# Identifying stochastic systems from discrete time observations

Sisyphus

Estimation of sparsely observed diffusions with Gaussian likelihood assumptions results in inaccurately estimated force fields.

This missestimation occurs because for nonlinear systems and large inter-observation intervals the transition probabilities between successive observations strongly deviate from a Gaussian. Thus the "Gaussian" likelihood for the observations employed commonly for (nearly) continuous time measurements becomes increasingly inaccurate.
We can gain further insights on the issue by adopting a geometric viewpoint. The Eucledian distances (*yellow line* in the figure below) employed for computing the state increments between consecutive observations in this low-frequency-observation setting do not reflect accurately the distance that we would have considered if we were observing the process in continuous time (*light green line*).

Existing methods for identifying the deterministic driving forces of stochastic systems rely either on **approximations of the invariant density** (e.g., *density estimation or spectral methods like diffusion maps*), or consider the **temporal structure** of the observations and employ path ('*data*') augmentation to approximate the missing paths.

However, the first ensemble of approaches is limited only to systems with **conservative forces**, requiring the drift to result from a gradient of a potential. On the other hand, available path augmentation methods employ **simplified bridge dynamics** (e.g., *Brownian or Ornstein Uhlenbeck bridges*) that match poorly the undelying transition density of the observed process (see next figure).

An alternative path augmentation strategy would consider a coarse drift estimate (e.g., by assuming Gaussian likelihood between observations), and would subsequently employ a stochastic bridge sampler (like the deterministic particle control framework [Maoutsa et al. 2021]) to constuct stochastic bridges with the estimated nonlinear dynamics. However, for large inter-observation intervals, the observations are often atypical states for the law of the estimated diffussion (see second plot in the figure above: starting from $\mathcal{O1}$ (*upward triangle*) the forward probability flow (*maroon*) fails to reach the second obsevration $\mathcal{O2}$ (*downward triangle*)). Thereby, any attempt to construct diffusion bridges with the estimated dynamics between the observations will (depending on the employed framework) either show slow convergence rates or fail completely.

Here we propose an alternative approach. We postulate that the augmented paths should lie **in the vicinity** of the **geodesic curve** that connects two consecutive observations on the empirical observation manifold. To that end we devised a path augmentation framework that constructs "controlled stochastic bridges" (formally they are not bridges any more) forcing the augmented paths towards the respective geodesics that connect two consecutive obsevrations.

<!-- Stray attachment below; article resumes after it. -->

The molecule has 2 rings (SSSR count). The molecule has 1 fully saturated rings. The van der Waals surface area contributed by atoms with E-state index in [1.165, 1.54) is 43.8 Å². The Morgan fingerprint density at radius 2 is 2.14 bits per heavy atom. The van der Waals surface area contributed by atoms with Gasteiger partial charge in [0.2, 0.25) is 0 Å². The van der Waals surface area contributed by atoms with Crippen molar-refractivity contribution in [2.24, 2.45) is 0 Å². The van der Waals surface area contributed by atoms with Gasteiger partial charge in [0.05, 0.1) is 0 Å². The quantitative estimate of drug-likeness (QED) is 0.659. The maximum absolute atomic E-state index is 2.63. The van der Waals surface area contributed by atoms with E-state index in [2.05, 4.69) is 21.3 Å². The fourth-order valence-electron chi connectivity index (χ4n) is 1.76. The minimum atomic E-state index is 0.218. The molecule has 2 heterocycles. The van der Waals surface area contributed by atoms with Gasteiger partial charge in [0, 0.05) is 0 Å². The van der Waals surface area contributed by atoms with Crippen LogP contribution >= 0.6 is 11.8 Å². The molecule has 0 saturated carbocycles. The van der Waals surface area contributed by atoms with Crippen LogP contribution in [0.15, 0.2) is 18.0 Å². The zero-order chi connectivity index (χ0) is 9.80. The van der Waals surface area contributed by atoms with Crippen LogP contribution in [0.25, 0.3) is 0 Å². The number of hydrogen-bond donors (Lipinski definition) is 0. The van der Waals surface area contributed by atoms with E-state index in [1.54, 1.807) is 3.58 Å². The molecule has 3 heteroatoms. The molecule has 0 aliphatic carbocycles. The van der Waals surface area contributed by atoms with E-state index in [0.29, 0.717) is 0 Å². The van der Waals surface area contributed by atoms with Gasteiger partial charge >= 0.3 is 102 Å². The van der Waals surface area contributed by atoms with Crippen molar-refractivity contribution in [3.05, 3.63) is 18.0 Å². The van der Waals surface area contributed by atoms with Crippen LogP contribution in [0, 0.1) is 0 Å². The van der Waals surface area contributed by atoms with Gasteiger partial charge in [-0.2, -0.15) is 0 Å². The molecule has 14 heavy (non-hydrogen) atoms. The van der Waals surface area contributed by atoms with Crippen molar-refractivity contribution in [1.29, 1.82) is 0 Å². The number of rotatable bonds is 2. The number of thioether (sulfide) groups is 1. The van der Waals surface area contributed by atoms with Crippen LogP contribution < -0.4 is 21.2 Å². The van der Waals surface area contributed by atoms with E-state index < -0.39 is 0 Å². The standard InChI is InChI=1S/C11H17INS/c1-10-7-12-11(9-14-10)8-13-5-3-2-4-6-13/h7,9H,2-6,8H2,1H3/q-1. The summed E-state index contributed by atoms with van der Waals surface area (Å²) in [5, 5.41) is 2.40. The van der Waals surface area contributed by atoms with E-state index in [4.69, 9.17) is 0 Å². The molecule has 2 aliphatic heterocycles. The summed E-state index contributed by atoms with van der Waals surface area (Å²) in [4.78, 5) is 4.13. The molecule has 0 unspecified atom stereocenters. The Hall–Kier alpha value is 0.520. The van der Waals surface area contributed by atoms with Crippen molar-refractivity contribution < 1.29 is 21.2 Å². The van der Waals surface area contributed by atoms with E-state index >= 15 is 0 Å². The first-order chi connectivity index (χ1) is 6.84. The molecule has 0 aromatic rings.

**But wait doesn't this contradict the Markovian property of the diffusion process?**
Do you construct the augmented paths by taking into account both *past* and *future* states of the process? This sounds bogus to me!

The short answer is yes and no!

We effectively construct the augmented paths to compute the likelihood of an estimated drift. However for coarse drift estimates, the observations have zero probability under the law of the estimated SDE, and approximations of the transition probability given the drift estimate are either too computationally demanding or fail altogether. Instead, here, we compute the likelihood of a "corrected" estimate (the correction resulting from the invariant density) under which the observations have non-zero probability, and subsequently re-estimate the drift on the augmented path with this "corrected" estimate.

Here we only have a coarse estimation of the drift function, and thus incorrect transition probabilities. Conditioning on the second observation in each inter-observation inteval is supposed to improve that estimate, but the transition probabilities have to be computable. By taking into account the **local geometry** of the observations, we provide **systematic corrections for the misestimated drift** function to generate the augmented paths. We effectively nudge the augmentation process towards the second observation, in the case where the construction of the diffusion bridges between consecutive observations would have been intractable otherwise.

For a Van der Pol oscillator (next figure), the initially estimated drift with Gaussian likelihood assumptions is nearly orthogonal to the ground truth force field. After only two augmentations, the estimated force field is well-aligned with the ground truth.